Don't procrastinate! Common sense, right? Well, you can cram for a history test and get away with it. If you're good at memorization, you can even cram for an anatomy test. But there are certain subjects where cramming doesn't pay off – astronomy is one of them. Don't expect to start studying a week before the final exam and ace it. As with math, and a few other subjects, learning astronomy is cumulative. What you learn one week builds upon what you learned the previous week. Start off at the beginning of the semester studying and continue studying through the end of the semester. Do this and you ace your final.
Know Your Math
Honestly, if you're smart enough to get into college, you're smart enough to do well in an astronomy class. The math required in astronomy is pretty straightforward and basic. You just need to be able to work a simple formula to make calculations.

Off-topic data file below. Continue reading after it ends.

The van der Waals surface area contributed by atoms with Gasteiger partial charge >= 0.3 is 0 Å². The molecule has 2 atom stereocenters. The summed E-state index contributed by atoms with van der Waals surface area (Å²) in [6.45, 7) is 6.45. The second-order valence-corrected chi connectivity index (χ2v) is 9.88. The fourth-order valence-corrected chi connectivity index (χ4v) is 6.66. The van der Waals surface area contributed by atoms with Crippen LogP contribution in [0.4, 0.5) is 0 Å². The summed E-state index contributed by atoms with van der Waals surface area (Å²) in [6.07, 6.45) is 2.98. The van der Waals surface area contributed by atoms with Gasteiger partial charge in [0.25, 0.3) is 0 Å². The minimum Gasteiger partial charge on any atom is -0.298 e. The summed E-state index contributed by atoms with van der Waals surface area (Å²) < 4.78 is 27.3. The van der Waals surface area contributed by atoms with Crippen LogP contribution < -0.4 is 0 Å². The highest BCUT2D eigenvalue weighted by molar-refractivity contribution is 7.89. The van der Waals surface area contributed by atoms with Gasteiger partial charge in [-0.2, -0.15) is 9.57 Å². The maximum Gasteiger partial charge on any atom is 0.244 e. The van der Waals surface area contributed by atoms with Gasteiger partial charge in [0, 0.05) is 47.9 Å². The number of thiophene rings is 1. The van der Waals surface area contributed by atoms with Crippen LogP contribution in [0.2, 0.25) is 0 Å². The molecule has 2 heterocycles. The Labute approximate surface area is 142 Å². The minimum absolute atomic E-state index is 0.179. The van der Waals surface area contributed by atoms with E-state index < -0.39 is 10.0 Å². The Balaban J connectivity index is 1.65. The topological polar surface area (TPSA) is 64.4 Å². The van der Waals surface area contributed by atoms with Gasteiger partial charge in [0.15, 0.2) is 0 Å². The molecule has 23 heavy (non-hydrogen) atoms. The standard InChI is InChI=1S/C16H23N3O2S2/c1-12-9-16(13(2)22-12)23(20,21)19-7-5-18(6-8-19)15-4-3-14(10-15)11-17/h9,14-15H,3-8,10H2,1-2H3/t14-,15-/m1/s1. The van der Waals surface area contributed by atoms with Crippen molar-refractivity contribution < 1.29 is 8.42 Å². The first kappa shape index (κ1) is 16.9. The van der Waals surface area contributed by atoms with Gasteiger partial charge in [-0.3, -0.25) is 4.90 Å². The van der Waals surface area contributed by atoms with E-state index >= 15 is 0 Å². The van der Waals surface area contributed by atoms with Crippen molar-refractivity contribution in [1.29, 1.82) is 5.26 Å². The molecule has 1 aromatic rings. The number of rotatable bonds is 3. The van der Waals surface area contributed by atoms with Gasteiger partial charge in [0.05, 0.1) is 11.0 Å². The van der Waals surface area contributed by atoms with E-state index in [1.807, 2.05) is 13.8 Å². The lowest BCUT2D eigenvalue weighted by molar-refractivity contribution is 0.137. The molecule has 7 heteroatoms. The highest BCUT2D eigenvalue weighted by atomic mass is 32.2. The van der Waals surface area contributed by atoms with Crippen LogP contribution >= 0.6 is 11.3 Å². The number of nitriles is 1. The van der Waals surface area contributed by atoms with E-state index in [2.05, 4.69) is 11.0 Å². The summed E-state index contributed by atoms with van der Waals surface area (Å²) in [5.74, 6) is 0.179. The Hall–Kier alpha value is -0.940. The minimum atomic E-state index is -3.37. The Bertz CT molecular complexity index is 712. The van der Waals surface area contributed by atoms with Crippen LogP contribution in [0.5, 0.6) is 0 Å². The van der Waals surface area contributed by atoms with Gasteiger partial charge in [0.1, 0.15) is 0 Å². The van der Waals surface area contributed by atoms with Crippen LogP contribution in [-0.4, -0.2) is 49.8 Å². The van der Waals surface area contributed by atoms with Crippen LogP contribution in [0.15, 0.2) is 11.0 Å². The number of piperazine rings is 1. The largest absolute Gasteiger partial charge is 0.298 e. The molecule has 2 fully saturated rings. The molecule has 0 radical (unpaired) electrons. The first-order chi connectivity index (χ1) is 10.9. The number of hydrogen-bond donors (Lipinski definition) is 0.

There is, however, a methodology for success when it comes to working mathematical problems in astronomy. Practice, practice, and more practice. Work all the problems you're given in class as well as those you find in your textbook. Then re-work them. Change the numbers around and work them again. If you can work the mathematical problems you encounter in class and in your text, forward and backward, you shouldn't have any trouble working the problems that appear on your test.
Use Your Textbook
The biggest mistake astronomy students make with respect to reading their textbook is not reading it all. Even reading your textbook isn't enough. The key to textbook study is to look for the (1) main ideas and (2) supporting facts as you read. Use the following tips to identify main ideas and supporting facts before and as you read each chapter.
- Preview each chapter before reading it
- Read section titles to find clues